7. Panel discussion at the end had representatives from – Public Health England, Champs, Grassroots and Mental Health Foundation. They discussed finding the ‘seat-belt’ of Suicide. May be there isn’t one. We should work with the information we have in addition to continually looking for stronger evidence. It is important to identify protective factors and talk about them too. Policy makers need to embed these into schools and colleges. Staff must be educated to enable them to spot the warning signs of suicide in a young person and to keep them safe.

Overall, it was clear that the conversation is changing, even though  there is plenty of dead-wood around. It is apparent that the motivational level of charities is much higher than the government. There are big questions about the funding of government plans. GP training is still something that is not being addressed as it should be. Somehow there is a level of denial around it, even when it is clear to many of us as an area that needs serious attention.

The drivers of these changing conversations and policies should be survivors of suicide and those bereaved by it. Lived experience is an invaluable source of a wealth of information on the lessons that can be learnt and the changes that are required.

Ref: http://www.itv.com/news/calendar/2015-07-24/the-only-way-out-was-suicide-former-rugby-star-speaks-out-about-case-over-sacking/

Day 833

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According to Vedic science, there are 7 centers of energy in our body, called Chakras. The Heart Chakra sits in the centre of the chest at the confluence of physical and spiritual energies. In Sanskrit, it is called ‘Anahata’ which means ‘unstuck’ or ‘unhurt’. It implies that underneath the pain of past experiences lies a pure and spiritual place where no hurt exists. It is the seat of healing.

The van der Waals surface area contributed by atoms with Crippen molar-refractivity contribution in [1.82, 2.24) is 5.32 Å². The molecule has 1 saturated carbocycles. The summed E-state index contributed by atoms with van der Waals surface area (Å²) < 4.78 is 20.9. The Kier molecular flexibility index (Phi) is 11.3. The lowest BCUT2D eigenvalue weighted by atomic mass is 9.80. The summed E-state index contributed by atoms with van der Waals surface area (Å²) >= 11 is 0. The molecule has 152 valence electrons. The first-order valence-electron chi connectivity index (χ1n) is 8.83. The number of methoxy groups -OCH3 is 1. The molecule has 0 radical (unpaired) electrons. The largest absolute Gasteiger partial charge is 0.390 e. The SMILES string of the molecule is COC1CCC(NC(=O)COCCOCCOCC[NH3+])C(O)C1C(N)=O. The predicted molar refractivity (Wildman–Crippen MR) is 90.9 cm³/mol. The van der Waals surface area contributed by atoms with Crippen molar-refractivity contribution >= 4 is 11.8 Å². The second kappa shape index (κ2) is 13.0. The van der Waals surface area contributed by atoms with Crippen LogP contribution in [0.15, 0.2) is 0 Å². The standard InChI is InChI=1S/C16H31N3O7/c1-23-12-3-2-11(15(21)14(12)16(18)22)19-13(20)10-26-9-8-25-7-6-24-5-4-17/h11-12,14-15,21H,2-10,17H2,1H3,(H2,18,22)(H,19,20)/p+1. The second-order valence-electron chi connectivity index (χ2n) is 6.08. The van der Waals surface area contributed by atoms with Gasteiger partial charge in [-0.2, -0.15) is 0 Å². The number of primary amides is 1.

The heart chakra is home to 3 things: Love, Hate and Fear. If divine unconditional Love resides there, then there is no place for Hate or Fear. Similarly, if it is consumed by Hate, there is no room for Love or Fear. If Fear dominates, then neither Love nor Hate can thrive. There are examples of all these scenarios around us.

All over the world, Fear and Hate are being driven into people’s hearts mainly by the way things are interpreted and reported in the mainstream media. Nations are choosing their leaders and their futures based on Fear and Hate. There is no place for Love. Is this the world of our dreams? Is this our vision for our future generations?

When the heart chakra is open, we are flowing with love and compassion, we are quick to forgive, and we accept others and ourselves as we are. A closed heart chakra can give way to grief, anger, jealousy, fear of betrayal, and hatred toward yourself and others.

Sometimes it is easier to remain in a state of suffering than to choose to be happy. Vedic sciences say that as the energies rise upwards through the chakras, we approach a state of awareness and bliss. The downward movement of energies causes inertia and stagnation.

Today I met a healer who introduced me to the concept of ‘loving your guilt away’. She said, ‘Have as much love and compassion for yourself as you have for others. Open your Heart Chakra.’

Ref: http://www.chopra.com/articles/open-yourself-to-love-with-the-fourth-chakra

 

 

 

Day 832